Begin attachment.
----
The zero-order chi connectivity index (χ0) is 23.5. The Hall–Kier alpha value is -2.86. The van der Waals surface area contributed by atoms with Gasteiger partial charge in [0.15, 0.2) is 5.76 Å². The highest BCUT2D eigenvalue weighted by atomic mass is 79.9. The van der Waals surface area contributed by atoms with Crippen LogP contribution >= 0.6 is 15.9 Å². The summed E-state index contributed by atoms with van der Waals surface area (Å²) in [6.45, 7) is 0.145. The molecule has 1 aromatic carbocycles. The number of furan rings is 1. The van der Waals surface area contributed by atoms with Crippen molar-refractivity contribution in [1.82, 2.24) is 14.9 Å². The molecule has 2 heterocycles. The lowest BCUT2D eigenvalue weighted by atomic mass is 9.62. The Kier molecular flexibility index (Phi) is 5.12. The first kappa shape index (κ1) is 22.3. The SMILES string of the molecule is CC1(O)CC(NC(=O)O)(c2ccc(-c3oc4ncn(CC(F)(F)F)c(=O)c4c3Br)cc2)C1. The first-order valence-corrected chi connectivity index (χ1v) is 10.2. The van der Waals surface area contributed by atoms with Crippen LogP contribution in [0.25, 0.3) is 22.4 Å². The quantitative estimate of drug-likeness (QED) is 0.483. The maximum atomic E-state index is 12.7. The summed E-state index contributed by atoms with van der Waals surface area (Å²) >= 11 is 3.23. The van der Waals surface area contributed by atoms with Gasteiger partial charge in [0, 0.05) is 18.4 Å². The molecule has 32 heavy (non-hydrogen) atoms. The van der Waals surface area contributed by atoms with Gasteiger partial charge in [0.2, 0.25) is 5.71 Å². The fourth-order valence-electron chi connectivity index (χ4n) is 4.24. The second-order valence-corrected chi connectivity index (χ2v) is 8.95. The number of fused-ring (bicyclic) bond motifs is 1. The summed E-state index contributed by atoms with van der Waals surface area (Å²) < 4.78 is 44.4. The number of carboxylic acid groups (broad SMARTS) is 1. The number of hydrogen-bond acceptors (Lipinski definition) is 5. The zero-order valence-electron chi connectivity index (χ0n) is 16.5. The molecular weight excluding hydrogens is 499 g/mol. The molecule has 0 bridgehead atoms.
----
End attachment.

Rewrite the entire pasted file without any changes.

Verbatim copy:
The zero-order chi connectivity index (χ0) is 23.5. The Hall–Kier alpha value is -2.86. The van der Waals surface area contributed by atoms with Gasteiger partial charge in [0.15, 0.2) is 5.76 Å². The highest BCUT2D eigenvalue weighted by atomic mass is 79.9. The van der Waals surface area contributed by atoms with Crippen LogP contribution >= 0.6 is 15.9 Å². The summed E-state index contributed by atoms with van der Waals surface area (Å²) in [6.45, 7) is 0.145. The molecule has 1 aromatic carbocycles. The number of furan rings is 1. The van der Waals surface area contributed by atoms with Crippen molar-refractivity contribution in [1.82, 2.24) is 14.9 Å². The molecule has 2 heterocycles. The lowest BCUT2D eigenvalue weighted by atomic mass is 9.62. The Kier molecular flexibility index (Phi) is 5.12. The first kappa shape index (κ1) is 22.3. The SMILES string of the molecule is CC1(O)CC(NC(=O)O)(c2ccc(-c3oc4ncn(CC(F)(F)F)c(=O)c4c3Br)cc2)C1. The first-order valence-corrected chi connectivity index (χ1v) is 10.2. The van der Waals surface area contributed by atoms with Crippen LogP contribution in [0.25, 0.3) is 22.4 Å². The quantitative estimate of drug-likeness (QED) is 0.483. The maximum atomic E-state index is 12.7. The summed E-state index contributed by atoms with van der Waals surface area (Å²) >= 11 is 3.23. The van der Waals surface area contributed by atoms with Gasteiger partial charge in [0, 0.05) is 18.4 Å². The molecule has 32 heavy (non-hydrogen) atoms. The van der Waals surface area contributed by atoms with Gasteiger partial charge in [0.2, 0.25) is 5.71 Å². The fourth-order valence-electron chi connectivity index (χ4n) is 4.24. The second-order valence-corrected chi connectivity index (χ2v) is 8.95. The number of fused-ring (bicyclic) bond motifs is 1. The summed E-state index contributed by atoms with van der Waals surface area (Å²) < 4.78 is 44.4. The number of carboxylic acid groups (broad SMARTS) is 1. The number of hydrogen-bond acceptors (Lipinski definition) is 5. The zero-order valence-electron chi connectivity index (χ0n) is 16.5. The molecular weight excluding hydrogens is 499 g/mol. The molecule has 0 bridgehead atoms.